Did you know that there's such a thing as "dungeon crafting?" I didn't, until recently. There are a growing number of YouTube channels dedicated to teaching viewers how to craft all manner of terrain and building components to be used in Dungeons and Dragons and other roleplaying and tabletop games.
My friend, Make: and Geek Dad contributor Jim Kelly, has recently launched a new dungeon crafting channel called Game Terrain Engineering. So far, he has posted videos for such projects as making towers, tombs, crypts, columns and doors, and my favorite, how to make monuments to your fallen D&D characters!
In the latest episode (above), Jim gets to work on creating a set of red herring playing pieces for his (and my) current favorite game, Frostgrave (read my WINK review of Frostgrave here). Osprey Games, makers of Frostgrave, have just released an awesome new expansion for the game, a deck of 40 cards called Ulterior Motives. These cards contain special game objectives that players draw before beginning play. I love this game mechanic of adding individual player objectives to an existing game via a deck of cards. Frostgrave is not an RPG, it's a narrative fantasy skirmish wargame. Adding these individual motives helps to bring more play-depth and narrative flavor to the game.
Some of the objectives in the Ulterior Motives pack are revealed right when the card is drawn. Others remain secret until you make your move as indicated on the card. To get other players off the stink of what you're up to, there are a series of red herring terrain pieces that are called for (a statue, a zombie, a pit, a portal, a sarcophagus, a trap door, an arcane disk, and a runic stone). Read the rest
Neural networks, it is said, cannot explain their decisions. Which is probably a good thing, at least when it comes to the machine mind's ideas for new Dungeons & Dragons spells, as guided by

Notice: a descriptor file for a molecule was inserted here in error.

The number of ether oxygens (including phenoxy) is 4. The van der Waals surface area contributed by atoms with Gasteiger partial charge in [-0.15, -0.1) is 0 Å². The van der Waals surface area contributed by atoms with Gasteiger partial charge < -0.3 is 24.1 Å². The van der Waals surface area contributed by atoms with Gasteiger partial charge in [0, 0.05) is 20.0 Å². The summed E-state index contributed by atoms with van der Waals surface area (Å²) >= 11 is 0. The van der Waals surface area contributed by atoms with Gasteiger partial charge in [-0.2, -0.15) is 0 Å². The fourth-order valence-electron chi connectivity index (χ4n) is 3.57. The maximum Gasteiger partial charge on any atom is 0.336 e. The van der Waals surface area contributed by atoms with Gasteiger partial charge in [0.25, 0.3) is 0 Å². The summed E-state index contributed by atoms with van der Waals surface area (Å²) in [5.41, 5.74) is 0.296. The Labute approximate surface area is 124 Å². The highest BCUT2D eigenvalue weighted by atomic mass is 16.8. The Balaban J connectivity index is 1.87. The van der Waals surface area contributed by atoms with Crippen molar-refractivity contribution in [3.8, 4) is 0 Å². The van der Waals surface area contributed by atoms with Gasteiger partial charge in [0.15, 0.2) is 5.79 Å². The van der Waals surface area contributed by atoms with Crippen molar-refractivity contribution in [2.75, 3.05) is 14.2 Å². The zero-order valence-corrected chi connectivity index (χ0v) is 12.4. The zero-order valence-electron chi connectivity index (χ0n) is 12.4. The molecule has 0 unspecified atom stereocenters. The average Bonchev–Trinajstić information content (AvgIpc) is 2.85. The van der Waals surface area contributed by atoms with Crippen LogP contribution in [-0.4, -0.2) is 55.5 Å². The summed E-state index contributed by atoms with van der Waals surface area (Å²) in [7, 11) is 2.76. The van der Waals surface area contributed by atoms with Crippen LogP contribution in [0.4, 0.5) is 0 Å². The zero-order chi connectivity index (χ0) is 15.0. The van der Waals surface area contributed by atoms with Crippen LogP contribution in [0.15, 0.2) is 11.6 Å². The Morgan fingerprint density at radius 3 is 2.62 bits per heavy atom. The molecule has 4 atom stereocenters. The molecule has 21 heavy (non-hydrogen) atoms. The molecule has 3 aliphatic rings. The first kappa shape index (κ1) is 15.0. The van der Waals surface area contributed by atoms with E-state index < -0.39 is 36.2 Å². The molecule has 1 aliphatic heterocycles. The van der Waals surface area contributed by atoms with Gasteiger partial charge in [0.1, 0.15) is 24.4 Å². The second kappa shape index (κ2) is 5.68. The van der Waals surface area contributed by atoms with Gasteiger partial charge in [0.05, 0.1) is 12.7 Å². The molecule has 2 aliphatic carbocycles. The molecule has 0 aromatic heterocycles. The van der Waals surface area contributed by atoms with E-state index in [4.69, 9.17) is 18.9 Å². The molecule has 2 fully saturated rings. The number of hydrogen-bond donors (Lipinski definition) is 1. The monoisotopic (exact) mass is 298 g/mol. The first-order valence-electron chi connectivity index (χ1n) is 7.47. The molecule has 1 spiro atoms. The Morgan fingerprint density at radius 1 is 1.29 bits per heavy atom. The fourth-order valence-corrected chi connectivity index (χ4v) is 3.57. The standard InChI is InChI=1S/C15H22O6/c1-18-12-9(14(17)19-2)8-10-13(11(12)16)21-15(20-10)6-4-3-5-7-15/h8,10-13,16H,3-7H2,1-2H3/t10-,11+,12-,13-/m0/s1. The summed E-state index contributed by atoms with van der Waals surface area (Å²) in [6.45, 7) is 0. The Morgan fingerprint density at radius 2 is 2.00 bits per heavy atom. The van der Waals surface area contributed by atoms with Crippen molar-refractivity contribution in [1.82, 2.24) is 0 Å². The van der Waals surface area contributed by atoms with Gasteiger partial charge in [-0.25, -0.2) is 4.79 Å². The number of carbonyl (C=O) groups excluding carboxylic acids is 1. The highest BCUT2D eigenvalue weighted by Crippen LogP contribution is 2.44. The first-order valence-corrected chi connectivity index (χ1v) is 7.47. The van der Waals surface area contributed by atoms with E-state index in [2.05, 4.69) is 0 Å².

Janelle Shane. [via Patrick Ziselberger]
It’s a really small dataset, actually - so small that in almost no time at all, it learned to reproduce the original input data verbatim, in order. But by setting the “temperature” flag to a really high value (i.e. it has a higher chance of NOT going with its best guess for the next character in the phrase), I can at least induce spelling mistakes. Then the neural network has to try to recover from these, with often entertaining results.
Moss Healing Word
Heat on Farm
Finger of Enftebtemang
Fomend’s Beating Sphere
For the best one you'll have to click through.
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Our dungeon master is back from his honeymoon so we are starting up out game again. Feeling generous, I bought this 35-pack of d4, d6, d8, d10, d12, and d20 dice to make things easier. It's $13. For $18, you get a 100-pack.
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How many burritos does it take to forge a giant steel dice of doom? Watch Gil Ramirez (aka Vlogsmith) excellent process video and find out!
[via] Read the rest
Who the fuck is my D&D character generates succinct character concepts for you to roleplay. It's clever how evocative it is! It's by Ryan Grant; the underlying code uses the WTF Engine.
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Illustrator Noah Stacey (Zen-Master on DeviantArt) created this fantastic burger alignment chart after nearly writing off his inspiration:
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On the always excellent Expanding Mind podcast, we hear from Jeremy Crawford, one of the designers of the new 5th Edition of Dungeons & Dragons.
"We discuss identity, the multicultural multiverse, Eastern Orthodoxy, and the sacred absurdity of terrible dice rolls," says host Erik Davis.
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"Satanic Panic over Dungeons & Dragons" is one of my favorite genres of journalism, and Eric Grundhauser's article about it is a goodun, with all the right YouTube clips.